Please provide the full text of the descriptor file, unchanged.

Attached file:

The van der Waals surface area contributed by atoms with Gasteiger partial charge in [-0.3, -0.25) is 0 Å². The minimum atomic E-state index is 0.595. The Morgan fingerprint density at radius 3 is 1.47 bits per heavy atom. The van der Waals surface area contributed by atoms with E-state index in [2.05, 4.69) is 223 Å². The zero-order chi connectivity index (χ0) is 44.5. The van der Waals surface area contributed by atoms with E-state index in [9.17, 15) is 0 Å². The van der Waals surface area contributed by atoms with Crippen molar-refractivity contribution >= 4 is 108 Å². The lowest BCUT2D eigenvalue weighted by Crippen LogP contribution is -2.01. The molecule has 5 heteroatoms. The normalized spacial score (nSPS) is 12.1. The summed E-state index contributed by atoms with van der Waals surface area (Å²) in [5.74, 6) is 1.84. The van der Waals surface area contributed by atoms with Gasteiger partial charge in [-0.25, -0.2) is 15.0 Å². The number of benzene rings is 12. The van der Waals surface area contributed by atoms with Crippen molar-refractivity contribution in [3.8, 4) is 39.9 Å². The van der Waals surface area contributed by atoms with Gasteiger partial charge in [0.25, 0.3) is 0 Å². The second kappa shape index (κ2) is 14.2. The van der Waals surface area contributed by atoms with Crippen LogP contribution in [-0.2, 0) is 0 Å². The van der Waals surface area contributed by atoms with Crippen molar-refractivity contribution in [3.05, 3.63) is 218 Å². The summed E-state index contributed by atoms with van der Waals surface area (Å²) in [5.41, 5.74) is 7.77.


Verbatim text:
The van der Waals surface area contributed by atoms with Gasteiger partial charge in [-0.3, -0.25) is 0 Å². The minimum atomic E-state index is 0.595. The Morgan fingerprint density at radius 3 is 1.47 bits per heavy atom. The van der Waals surface area contributed by atoms with E-state index in [2.05, 4.69) is 223 Å². The zero-order chi connectivity index (χ0) is 44.5. The van der Waals surface area contributed by atoms with E-state index in [9.17, 15) is 0 Å². The van der Waals surface area contributed by atoms with Crippen molar-refractivity contribution >= 4 is 108 Å². The lowest BCUT2D eigenvalue weighted by Crippen LogP contribution is -2.01. The molecule has 5 heteroatoms. The normalized spacial score (nSPS) is 12.1. The summed E-state index contributed by atoms with van der Waals surface area (Å²) in [5.74, 6) is 1.84. The van der Waals surface area contributed by atoms with Gasteiger partial charge in [-0.25, -0.2) is 15.0 Å². The number of benzene rings is 12. The van der Waals surface area contributed by atoms with Crippen molar-refractivity contribution in [3.8, 4) is 39.9 Å². The van der Waals surface area contributed by atoms with Gasteiger partial charge in [0.25, 0.3) is 0 Å². The second kappa shape index (κ2) is 14.2. The van der Waals surface area contributed by atoms with Crippen LogP contribution in [-0.2, 0) is 0 Å². The van der Waals surface area contributed by atoms with Crippen molar-refractivity contribution in [3.05, 3.63) is 218 Å². The summed E-state index contributed by atoms with van der Waals surface area (Å²) in [5.41, 5.74) is 7.77.